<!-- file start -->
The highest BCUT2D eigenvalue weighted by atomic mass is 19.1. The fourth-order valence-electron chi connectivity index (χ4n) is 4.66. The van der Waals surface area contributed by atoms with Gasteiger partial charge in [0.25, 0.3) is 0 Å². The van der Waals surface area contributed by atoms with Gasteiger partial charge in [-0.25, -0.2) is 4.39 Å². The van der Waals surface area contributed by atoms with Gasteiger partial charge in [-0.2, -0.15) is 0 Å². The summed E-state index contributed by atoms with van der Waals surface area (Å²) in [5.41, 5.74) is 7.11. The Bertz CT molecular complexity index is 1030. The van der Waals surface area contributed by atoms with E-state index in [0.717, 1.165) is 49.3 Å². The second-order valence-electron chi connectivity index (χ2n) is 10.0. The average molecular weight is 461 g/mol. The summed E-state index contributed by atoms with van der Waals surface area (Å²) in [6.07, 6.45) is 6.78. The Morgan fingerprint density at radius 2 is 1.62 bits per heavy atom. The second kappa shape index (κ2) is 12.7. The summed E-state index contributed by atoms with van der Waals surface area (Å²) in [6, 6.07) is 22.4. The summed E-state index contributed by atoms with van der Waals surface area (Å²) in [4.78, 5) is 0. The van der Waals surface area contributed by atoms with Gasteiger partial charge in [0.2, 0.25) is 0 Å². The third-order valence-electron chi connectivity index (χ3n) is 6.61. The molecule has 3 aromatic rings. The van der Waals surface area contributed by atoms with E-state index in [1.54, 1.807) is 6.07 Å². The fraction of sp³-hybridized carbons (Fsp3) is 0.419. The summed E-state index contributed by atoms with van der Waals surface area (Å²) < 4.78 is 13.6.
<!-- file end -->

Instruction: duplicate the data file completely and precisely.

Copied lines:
The highest BCUT2D eigenvalue weighted by atomic mass is 19.1. The fourth-order valence-electron chi connectivity index (χ4n) is 4.66. The van der Waals surface area contributed by atoms with Gasteiger partial charge in [0.25, 0.3) is 0 Å². The van der Waals surface area contributed by atoms with Gasteiger partial charge in [-0.25, -0.2) is 4.39 Å². The van der Waals surface area contributed by atoms with Gasteiger partial charge in [-0.2, -0.15) is 0 Å². The summed E-state index contributed by atoms with van der Waals surface area (Å²) in [5.41, 5.74) is 7.11. The Bertz CT molecular complexity index is 1030. The van der Waals surface area contributed by atoms with E-state index in [0.717, 1.165) is 49.3 Å². The second-order valence-electron chi connectivity index (χ2n) is 10.0. The average molecular weight is 461 g/mol. The summed E-state index contributed by atoms with van der Waals surface area (Å²) in [6.07, 6.45) is 6.78. The Morgan fingerprint density at radius 2 is 1.62 bits per heavy atom. The second kappa shape index (κ2) is 12.7. The summed E-state index contributed by atoms with van der Waals surface area (Å²) in [6, 6.07) is 22.4. The summed E-state index contributed by atoms with van der Waals surface area (Å²) in [4.78, 5) is 0. The van der Waals surface area contributed by atoms with Gasteiger partial charge in [0.2, 0.25) is 0 Å². The third-order valence-electron chi connectivity index (χ3n) is 6.61. The molecule has 3 aromatic rings. The van der Waals surface area contributed by atoms with E-state index in [1.54, 1.807) is 6.07 Å². The fraction of sp³-hybridized carbons (Fsp3) is 0.419. The summed E-state index contributed by atoms with van der Waals surface area (Å²) < 4.78 is 13.6.